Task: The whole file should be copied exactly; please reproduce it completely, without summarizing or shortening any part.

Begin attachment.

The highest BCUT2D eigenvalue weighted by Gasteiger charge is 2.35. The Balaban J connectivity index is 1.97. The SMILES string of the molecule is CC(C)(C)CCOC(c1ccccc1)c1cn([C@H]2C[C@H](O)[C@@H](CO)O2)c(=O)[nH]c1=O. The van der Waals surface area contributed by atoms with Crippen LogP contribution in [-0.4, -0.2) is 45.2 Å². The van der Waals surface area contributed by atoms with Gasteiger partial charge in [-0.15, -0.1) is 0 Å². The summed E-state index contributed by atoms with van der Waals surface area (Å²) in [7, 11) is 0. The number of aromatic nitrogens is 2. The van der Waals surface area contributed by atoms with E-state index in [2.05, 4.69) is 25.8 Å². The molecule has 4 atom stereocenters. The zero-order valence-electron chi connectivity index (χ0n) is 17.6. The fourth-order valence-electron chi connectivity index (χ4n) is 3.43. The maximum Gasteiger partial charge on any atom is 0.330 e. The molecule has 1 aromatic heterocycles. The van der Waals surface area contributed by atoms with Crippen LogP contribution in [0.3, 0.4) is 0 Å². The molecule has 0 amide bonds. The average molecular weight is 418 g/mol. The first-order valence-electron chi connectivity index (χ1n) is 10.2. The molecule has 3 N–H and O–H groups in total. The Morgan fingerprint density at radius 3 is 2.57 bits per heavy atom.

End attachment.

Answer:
The highest BCUT2D eigenvalue weighted by Gasteiger charge is 2.35. The Balaban J connectivity index is 1.97. The SMILES string of the molecule is CC(C)(C)CCOC(c1ccccc1)c1cn([C@H]2C[C@H](O)[C@@H](CO)O2)c(=O)[nH]c1=O. The van der Waals surface area contributed by atoms with Crippen LogP contribution in [-0.4, -0.2) is 45.2 Å². The van der Waals surface area contributed by atoms with Gasteiger partial charge in [-0.15, -0.1) is 0 Å². The summed E-state index contributed by atoms with van der Waals surface area (Å²) in [7, 11) is 0. The number of aromatic nitrogens is 2. The van der Waals surface area contributed by atoms with E-state index in [2.05, 4.69) is 25.8 Å². The molecule has 4 atom stereocenters. The zero-order valence-electron chi connectivity index (χ0n) is 17.6. The fourth-order valence-electron chi connectivity index (χ4n) is 3.43. The maximum Gasteiger partial charge on any atom is 0.330 e. The molecule has 1 aromatic heterocycles. The van der Waals surface area contributed by atoms with Crippen LogP contribution in [0.3, 0.4) is 0 Å². The molecule has 0 amide bonds. The average molecular weight is 418 g/mol. The first-order valence-electron chi connectivity index (χ1n) is 10.2. The molecule has 3 N–H and O–H groups in total. The Morgan fingerprint density at radius 3 is 2.57 bits per heavy atom.